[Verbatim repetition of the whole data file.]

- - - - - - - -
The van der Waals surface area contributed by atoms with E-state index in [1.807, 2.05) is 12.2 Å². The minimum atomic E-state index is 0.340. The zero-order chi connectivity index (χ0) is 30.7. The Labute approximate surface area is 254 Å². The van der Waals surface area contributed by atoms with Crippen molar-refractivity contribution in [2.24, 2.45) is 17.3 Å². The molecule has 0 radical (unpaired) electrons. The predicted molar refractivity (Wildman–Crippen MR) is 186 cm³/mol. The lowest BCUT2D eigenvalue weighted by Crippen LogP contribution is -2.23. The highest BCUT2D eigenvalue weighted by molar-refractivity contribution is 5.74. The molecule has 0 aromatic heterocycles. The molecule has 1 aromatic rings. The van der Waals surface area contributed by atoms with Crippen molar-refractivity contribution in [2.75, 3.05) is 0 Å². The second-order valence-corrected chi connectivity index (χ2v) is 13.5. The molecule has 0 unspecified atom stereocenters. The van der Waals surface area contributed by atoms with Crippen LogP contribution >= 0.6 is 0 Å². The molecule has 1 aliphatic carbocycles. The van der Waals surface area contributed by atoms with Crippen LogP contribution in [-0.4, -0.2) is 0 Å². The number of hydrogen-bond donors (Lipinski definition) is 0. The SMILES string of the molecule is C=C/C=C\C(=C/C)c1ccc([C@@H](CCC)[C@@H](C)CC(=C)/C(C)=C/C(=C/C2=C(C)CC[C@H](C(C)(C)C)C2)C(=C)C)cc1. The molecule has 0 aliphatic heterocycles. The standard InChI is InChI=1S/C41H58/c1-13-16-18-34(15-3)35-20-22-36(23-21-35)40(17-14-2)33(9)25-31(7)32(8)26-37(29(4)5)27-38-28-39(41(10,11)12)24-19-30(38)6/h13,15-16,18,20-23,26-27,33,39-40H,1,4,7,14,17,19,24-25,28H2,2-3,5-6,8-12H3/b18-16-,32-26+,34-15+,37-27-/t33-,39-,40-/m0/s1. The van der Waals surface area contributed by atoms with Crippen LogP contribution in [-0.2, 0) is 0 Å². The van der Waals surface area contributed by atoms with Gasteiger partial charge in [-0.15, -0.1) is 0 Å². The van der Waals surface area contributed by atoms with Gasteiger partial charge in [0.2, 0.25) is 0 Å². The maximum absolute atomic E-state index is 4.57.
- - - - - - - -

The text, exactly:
The van der Waals surface area contributed by atoms with E-state index in [1.807, 2.05) is 12.2 Å². The minimum atomic E-state index is 0.340. The zero-order chi connectivity index (χ0) is 30.7. The Labute approximate surface area is 254 Å². The van der Waals surface area contributed by atoms with Crippen molar-refractivity contribution in [2.24, 2.45) is 17.3 Å². The molecule has 0 radical (unpaired) electrons. The predicted molar refractivity (Wildman–Crippen MR) is 186 cm³/mol. The lowest BCUT2D eigenvalue weighted by Crippen LogP contribution is -2.23. The highest BCUT2D eigenvalue weighted by molar-refractivity contribution is 5.74. The molecule has 0 aromatic heterocycles. The molecule has 1 aromatic rings. The van der Waals surface area contributed by atoms with Crippen molar-refractivity contribution in [2.75, 3.05) is 0 Å². The second-order valence-corrected chi connectivity index (χ2v) is 13.5. The molecule has 0 unspecified atom stereocenters. The van der Waals surface area contributed by atoms with Crippen LogP contribution >= 0.6 is 0 Å². The molecule has 1 aliphatic carbocycles. The van der Waals surface area contributed by atoms with Crippen LogP contribution in [-0.4, -0.2) is 0 Å². The number of hydrogen-bond donors (Lipinski definition) is 0. The SMILES string of the molecule is C=C/C=C\C(=C/C)c1ccc([C@@H](CCC)[C@@H](C)CC(=C)/C(C)=C/C(=C/C2=C(C)CC[C@H](C(C)(C)C)C2)C(=C)C)cc1. The molecule has 0 aliphatic heterocycles. The standard InChI is InChI=1S/C41H58/c1-13-16-18-34(15-3)35-20-22-36(23-21-35)40(17-14-2)33(9)25-31(7)32(8)26-37(29(4)5)27-38-28-39(41(10,11)12)24-19-30(38)6/h13,15-16,18,20-23,26-27,33,39-40H,1,4,7,14,17,19,24-25,28H2,2-3,5-6,8-12H3/b18-16-,32-26+,34-15+,37-27-/t33-,39-,40-/m0/s1. The van der Waals surface area contributed by atoms with Crippen LogP contribution in [-0.2, 0) is 0 Å². The van der Waals surface area contributed by atoms with Gasteiger partial charge in [-0.15, -0.1) is 0 Å². The van der Waals surface area contributed by atoms with Gasteiger partial charge in [0.2, 0.25) is 0 Å². The maximum absolute atomic E-state index is 4.57.